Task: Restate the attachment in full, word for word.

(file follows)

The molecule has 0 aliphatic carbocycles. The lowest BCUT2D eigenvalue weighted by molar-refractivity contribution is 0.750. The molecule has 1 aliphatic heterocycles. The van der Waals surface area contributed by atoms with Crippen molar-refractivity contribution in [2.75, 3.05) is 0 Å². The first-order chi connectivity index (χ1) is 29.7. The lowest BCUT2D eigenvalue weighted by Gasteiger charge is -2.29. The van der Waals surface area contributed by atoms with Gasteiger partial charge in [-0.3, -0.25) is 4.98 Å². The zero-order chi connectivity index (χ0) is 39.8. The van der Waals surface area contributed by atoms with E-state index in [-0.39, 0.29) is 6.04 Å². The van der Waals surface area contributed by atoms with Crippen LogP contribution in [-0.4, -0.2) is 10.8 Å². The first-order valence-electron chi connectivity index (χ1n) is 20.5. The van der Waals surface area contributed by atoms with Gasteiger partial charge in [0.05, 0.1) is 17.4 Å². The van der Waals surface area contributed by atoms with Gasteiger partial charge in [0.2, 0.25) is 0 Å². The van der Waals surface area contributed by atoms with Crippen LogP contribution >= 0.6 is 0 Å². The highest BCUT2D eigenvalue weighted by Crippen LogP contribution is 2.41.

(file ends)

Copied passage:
The molecule has 0 aliphatic carbocycles. The lowest BCUT2D eigenvalue weighted by molar-refractivity contribution is 0.750. The molecule has 1 aliphatic heterocycles. The van der Waals surface area contributed by atoms with Crippen molar-refractivity contribution in [2.75, 3.05) is 0 Å². The first-order chi connectivity index (χ1) is 29.7. The lowest BCUT2D eigenvalue weighted by Gasteiger charge is -2.29. The van der Waals surface area contributed by atoms with Gasteiger partial charge in [-0.3, -0.25) is 4.98 Å². The zero-order chi connectivity index (χ0) is 39.8. The van der Waals surface area contributed by atoms with E-state index in [-0.39, 0.29) is 6.04 Å². The van der Waals surface area contributed by atoms with Crippen LogP contribution in [-0.4, -0.2) is 10.8 Å². The first-order valence-electron chi connectivity index (χ1n) is 20.5. The van der Waals surface area contributed by atoms with Gasteiger partial charge in [0.05, 0.1) is 17.4 Å². The van der Waals surface area contributed by atoms with Gasteiger partial charge in [0.2, 0.25) is 0 Å². The van der Waals surface area contributed by atoms with Crippen LogP contribution >= 0.6 is 0 Å². The highest BCUT2D eigenvalue weighted by Crippen LogP contribution is 2.41.